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Home » 5. Rites and Festivals » State Rites
Ō imi no matsuri
A festival of the ancient and medieval eras conducted at the shrine Hirose Jinja by a court-dispatched ritualist in order to celebrate its kami and the various "mountain-entrance kami" (yamaguchi-gami) of Yamato's six districts. Performed twice annually in the fourth and seventh months to pray for a bountiful harvest and for environmental conditions advantageous to agriculture. The facts that Hirose Jinja was located at the confluence of Yamato basin's rivers, an area of great importance to imperial authority, and that yamaguchi-gami were enshrined at the headwaters of those rivers and at the heads of trails entering the basin's surrounding mountains, probably explain why such a festival was performed at Hirose Jinja. The festival is thought to have originated in the latter half of the seventh century, during Tenmu's reign. The rite appears in the Jingiryō, and in the Engishiki it is described as small in scale, but they stress that the imperial ritualist was to be a prince of at least the fifth rank, showing that the rite was regarded as quite significant. The rite continued well after the ninth century even as other festivals of the ritsuryō system died out, and lasted through the medieval period, finally falling out of practice in the Nanboku era (1336-1393). Unofficial ōimi festivals celebrated around lesser shrines continued, however, and can still be seen in places today.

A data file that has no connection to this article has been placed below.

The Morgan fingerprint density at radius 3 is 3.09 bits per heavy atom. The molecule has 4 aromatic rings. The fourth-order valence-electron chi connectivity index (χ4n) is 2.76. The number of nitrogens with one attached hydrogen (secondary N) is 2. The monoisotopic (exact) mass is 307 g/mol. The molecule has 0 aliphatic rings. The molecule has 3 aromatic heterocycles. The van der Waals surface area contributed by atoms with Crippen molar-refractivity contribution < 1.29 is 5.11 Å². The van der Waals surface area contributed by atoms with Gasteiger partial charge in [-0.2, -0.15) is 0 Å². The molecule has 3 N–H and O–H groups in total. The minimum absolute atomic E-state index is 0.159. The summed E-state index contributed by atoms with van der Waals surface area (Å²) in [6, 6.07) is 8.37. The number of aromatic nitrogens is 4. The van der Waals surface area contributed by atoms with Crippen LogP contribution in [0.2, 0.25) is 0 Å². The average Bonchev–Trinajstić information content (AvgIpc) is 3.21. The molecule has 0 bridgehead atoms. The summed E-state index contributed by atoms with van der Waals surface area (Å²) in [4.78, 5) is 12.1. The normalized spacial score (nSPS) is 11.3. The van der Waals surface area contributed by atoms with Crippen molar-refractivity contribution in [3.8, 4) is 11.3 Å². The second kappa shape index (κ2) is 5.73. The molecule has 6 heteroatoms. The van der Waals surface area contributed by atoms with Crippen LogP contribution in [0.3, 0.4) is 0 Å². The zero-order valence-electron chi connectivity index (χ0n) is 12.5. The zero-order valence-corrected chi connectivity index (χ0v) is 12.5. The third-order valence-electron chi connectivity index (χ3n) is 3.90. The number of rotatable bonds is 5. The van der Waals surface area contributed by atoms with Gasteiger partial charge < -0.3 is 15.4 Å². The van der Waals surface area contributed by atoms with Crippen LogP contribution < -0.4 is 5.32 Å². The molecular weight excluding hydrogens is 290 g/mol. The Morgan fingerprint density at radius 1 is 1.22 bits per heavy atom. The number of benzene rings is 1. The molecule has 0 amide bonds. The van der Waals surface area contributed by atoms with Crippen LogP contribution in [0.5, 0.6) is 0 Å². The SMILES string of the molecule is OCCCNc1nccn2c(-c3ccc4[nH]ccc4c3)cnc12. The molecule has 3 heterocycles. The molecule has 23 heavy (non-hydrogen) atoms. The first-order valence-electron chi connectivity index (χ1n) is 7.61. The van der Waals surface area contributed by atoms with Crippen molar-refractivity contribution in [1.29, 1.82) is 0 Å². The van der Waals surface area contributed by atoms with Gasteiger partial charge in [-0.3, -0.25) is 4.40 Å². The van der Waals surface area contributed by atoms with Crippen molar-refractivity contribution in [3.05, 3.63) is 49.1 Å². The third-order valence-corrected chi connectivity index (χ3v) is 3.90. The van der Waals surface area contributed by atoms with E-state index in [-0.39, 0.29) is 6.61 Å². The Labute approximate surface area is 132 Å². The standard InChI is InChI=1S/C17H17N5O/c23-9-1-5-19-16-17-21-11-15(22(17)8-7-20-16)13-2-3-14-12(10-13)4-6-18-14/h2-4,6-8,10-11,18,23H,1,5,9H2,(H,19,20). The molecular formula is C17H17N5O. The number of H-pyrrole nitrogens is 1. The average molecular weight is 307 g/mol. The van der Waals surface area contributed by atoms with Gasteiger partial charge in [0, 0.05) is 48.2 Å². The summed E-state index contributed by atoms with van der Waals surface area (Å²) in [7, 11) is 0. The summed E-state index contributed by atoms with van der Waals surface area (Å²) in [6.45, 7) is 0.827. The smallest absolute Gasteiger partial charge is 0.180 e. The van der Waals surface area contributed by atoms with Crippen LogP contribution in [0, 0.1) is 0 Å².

The Ōimi no matsuri is also known as the Hirose Ōimi no matsuri, and has deep associations with the celebration fūjin sai conducted on the same day at the shrine Tatsuta-sha (now Tatsuta Taisha), the two being referred to collectively as the Hirose-Tatsuta sai. Based on a statement in the Ryōnogige, some have even argued that both rites were actually conducted at both shrines. The six districts of Yamato' refers to the six administrative regions of ancient Yamato known as Takechi, Katsuragi, Toichi, Shiki, Yamanobe, and Sō.

… Namiki Kazuko
"Establishment of a National Learning Institute for the Dissemination of Research on Shinto and Japanese Culture"
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